Modern Industrial Boiler Cleaning-Safer and More Efficient

Armed with long rods and brushes, early boiler cleaners toiled for hours scraping off combustion debris from a boiler’s fireside and scooping out waterside sediment exposed to all sorts of deadly ash and contaminants. Fortunately, for modern day technicians the days of long sticks and brushes are gone and new inventions keep soot and debris out of their lungs and off their faces. However, the basic problems of boiler soot and scale haven’t gone away.

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Boiler Cleaning, a Routine but Crucial Part of Facility Management

Boilers are built for a very specific reason: to provide heated water or steam using the least amount of energy, for the lowest cost, with little to no downtime. The facility manager’s job is simple and summed up in Cleaver-Brooks’ boiler efficiency guide; Routine inspections and preventative maintenance will pay for themselves in keeping boiler efficiency up and fuel costs down.” Unfortunately, maintenance staff sometimes take boilers for granted and forget that, just like any piece of HVAC equipment, a boiler needs maintenance, cleaning, and tuning. Without regular service, boiler performance diminishes and breakdowns become more frequent.

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Recording Available! Webinar: Industrial Boiler Cleaning

Goodway’s free webinar, “Industrial Boiler Cleaning” is available. The webinar host, Mark Roth, Goodway sales director, with guest Ray Field, Goodway’s director chemical technologies, walk through the basics of industrial boilers, the importance of cleaning and preventative maintenance, how to determine whether mechanical or chemical cleaning is the best solution for your facility, and the process for performing those cleaning options. There is also a question and answer session at the end of the webinar. Don’t miss this important webinar!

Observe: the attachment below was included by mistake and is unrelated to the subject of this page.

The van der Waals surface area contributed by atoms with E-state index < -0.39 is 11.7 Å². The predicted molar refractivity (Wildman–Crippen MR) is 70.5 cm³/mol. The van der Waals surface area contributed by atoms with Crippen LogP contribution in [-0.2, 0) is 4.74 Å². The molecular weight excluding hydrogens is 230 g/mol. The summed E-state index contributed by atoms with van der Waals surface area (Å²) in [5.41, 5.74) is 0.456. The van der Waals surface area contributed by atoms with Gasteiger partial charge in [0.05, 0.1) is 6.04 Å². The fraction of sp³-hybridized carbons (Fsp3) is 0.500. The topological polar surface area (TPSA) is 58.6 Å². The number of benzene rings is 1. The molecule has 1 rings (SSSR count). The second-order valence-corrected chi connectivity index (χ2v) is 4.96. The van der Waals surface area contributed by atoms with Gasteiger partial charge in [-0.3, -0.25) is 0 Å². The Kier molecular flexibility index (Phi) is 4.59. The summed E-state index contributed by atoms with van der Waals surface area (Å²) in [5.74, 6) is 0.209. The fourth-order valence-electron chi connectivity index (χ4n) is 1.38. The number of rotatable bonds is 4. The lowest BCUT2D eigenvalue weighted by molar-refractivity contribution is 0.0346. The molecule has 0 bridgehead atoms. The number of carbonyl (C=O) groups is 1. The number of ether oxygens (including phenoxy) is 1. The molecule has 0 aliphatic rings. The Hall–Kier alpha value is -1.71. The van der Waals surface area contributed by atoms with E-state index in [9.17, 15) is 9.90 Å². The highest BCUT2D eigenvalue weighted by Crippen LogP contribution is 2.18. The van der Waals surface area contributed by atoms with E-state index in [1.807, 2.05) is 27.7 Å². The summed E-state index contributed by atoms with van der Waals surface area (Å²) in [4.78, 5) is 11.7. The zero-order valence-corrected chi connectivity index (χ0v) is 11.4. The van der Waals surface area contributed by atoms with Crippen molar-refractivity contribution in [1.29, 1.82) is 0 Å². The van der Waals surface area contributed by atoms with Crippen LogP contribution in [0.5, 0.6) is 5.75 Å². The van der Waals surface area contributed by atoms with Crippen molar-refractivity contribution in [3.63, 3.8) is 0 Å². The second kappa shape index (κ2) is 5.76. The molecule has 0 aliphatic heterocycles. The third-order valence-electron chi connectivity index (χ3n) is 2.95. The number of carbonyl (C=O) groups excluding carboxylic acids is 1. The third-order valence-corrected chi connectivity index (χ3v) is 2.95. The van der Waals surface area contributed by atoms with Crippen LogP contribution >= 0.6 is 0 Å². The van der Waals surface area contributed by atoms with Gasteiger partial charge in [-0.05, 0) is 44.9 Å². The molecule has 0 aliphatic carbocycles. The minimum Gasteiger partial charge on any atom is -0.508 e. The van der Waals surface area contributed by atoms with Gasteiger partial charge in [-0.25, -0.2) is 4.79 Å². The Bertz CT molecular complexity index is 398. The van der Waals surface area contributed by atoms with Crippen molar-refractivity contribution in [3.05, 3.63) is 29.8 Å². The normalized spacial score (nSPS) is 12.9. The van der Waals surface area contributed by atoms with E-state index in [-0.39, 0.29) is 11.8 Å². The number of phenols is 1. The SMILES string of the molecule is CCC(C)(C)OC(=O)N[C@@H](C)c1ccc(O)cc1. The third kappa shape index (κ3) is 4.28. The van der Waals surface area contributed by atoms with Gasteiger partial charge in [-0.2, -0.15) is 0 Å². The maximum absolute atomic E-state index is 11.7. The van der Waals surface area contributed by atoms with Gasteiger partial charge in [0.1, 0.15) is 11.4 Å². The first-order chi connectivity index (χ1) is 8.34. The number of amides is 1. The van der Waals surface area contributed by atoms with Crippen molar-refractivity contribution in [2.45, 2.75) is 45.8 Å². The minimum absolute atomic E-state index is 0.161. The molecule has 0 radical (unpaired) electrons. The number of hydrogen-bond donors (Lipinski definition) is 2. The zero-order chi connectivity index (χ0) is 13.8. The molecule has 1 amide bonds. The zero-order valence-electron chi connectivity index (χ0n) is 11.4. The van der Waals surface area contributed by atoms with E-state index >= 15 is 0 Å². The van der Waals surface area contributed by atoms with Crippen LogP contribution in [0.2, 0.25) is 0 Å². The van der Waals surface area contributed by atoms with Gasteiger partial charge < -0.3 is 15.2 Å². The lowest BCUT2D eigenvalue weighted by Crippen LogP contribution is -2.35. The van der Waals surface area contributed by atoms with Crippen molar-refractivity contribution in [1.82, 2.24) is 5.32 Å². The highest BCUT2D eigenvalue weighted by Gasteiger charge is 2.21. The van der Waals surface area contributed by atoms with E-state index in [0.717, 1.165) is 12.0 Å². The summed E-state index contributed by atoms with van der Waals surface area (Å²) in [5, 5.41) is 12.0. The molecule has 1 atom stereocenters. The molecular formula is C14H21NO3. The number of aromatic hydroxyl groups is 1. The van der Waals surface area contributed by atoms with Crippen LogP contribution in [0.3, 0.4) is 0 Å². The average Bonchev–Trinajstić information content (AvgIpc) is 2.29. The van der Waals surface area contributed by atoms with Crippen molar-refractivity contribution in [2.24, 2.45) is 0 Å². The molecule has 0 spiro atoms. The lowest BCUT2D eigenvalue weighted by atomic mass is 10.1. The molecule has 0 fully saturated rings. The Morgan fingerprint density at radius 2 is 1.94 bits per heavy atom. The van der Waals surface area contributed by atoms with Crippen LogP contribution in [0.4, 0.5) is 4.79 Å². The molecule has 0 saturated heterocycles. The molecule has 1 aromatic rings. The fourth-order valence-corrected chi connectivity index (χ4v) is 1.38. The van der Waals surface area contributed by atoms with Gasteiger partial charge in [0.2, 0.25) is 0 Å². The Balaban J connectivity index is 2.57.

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Industrial Boiler Cleaning – Waterside and Fireside Solutions

Mike Rowe, the host of TV’s Dirty Jobs with Mike Rowe, has tried his hand at some very, very dirty jobs throughout his career. In one episode Mike works with a boiler mechanic to do the annual cleaning of an old steam boiler. After a few hours scraping and sweeping the boiler tubes Mike, covered in soot and dirty water, looks at the mechanic and says, “As jobs go. This really is about as bad as it gets.”

Anyone who has cleaned a boiler probably agrees because boiler cleaning can be a tough and filthy job. In a best case scenario, the work requires a technician to clean two sides of the same machine: the fire side, where the fuel combustion takes place and the water side where cool water is heated to either very hot water or steam. Each side of the boiler has different contaminants that need to be scraped off, etched away, and vacuumed out before the entire machine is clean.

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Can Prescriptive Maintenance (RxM) Make Tube Cleaning More Efficient and Effective?

For industrial plants using water or fire tube boilers, maintenance managers know that boiler shutdowns need to be planned in advance to minimize plant downtime.  When a boiler is cold the plant is not operating at full capacity so the fewer times per year the boiler is offline, the better. Usually what drives the need for a maintenance shutdown is diminished boiler efficiency from fouled tubes. 

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